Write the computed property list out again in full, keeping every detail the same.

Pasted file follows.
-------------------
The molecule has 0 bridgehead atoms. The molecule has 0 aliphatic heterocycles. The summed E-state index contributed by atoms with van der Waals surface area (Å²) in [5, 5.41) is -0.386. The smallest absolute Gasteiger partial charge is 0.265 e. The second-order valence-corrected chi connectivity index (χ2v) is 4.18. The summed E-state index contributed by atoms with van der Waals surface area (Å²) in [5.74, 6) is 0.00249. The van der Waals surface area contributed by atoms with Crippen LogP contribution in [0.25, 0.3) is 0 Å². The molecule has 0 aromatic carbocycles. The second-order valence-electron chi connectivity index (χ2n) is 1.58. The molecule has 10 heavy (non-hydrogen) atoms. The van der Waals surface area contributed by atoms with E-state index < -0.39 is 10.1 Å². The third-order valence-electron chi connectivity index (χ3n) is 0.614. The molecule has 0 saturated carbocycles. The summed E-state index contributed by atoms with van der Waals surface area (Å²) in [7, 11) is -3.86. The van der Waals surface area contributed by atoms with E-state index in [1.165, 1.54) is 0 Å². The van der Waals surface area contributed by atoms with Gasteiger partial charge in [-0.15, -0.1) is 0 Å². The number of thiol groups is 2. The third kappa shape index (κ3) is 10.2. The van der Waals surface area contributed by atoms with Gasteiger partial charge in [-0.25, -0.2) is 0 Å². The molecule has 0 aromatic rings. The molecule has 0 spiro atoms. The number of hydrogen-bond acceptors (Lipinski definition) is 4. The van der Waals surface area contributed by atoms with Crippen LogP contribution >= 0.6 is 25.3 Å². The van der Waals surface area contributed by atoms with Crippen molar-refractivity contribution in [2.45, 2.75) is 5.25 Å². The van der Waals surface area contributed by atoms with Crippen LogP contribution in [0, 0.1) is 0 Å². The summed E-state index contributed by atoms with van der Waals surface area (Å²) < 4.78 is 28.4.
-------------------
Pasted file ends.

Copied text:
The molecule has 0 bridgehead atoms. The molecule has 0 aliphatic heterocycles. The summed E-state index contributed by atoms with van der Waals surface area (Å²) in [5, 5.41) is -0.386. The smallest absolute Gasteiger partial charge is 0.265 e. The second-order valence-corrected chi connectivity index (χ2v) is 4.18. The summed E-state index contributed by atoms with van der Waals surface area (Å²) in [5.74, 6) is 0.00249. The van der Waals surface area contributed by atoms with Crippen LogP contribution in [0.25, 0.3) is 0 Å². The molecule has 0 aromatic carbocycles. The second-order valence-electron chi connectivity index (χ2n) is 1.58. The molecule has 10 heavy (non-hydrogen) atoms. The van der Waals surface area contributed by atoms with E-state index < -0.39 is 10.1 Å². The third-order valence-electron chi connectivity index (χ3n) is 0.614. The molecule has 0 saturated carbocycles. The summed E-state index contributed by atoms with van der Waals surface area (Å²) in [7, 11) is -3.86. The van der Waals surface area contributed by atoms with E-state index in [1.165, 1.54) is 0 Å². The van der Waals surface area contributed by atoms with Gasteiger partial charge in [-0.15, -0.1) is 0 Å². The number of thiol groups is 2. The third kappa shape index (κ3) is 10.2. The van der Waals surface area contributed by atoms with Gasteiger partial charge in [-0.25, -0.2) is 0 Å². The molecule has 0 aromatic rings. The molecule has 0 spiro atoms. The number of hydrogen-bond acceptors (Lipinski definition) is 4. The van der Waals surface area contributed by atoms with Crippen LogP contribution >= 0.6 is 25.3 Å². The van der Waals surface area contributed by atoms with Crippen molar-refractivity contribution in [2.45, 2.75) is 5.25 Å². The van der Waals surface area contributed by atoms with Crippen LogP contribution in [0, 0.1) is 0 Å². The summed E-state index contributed by atoms with van der Waals surface area (Å²) < 4.78 is 28.4.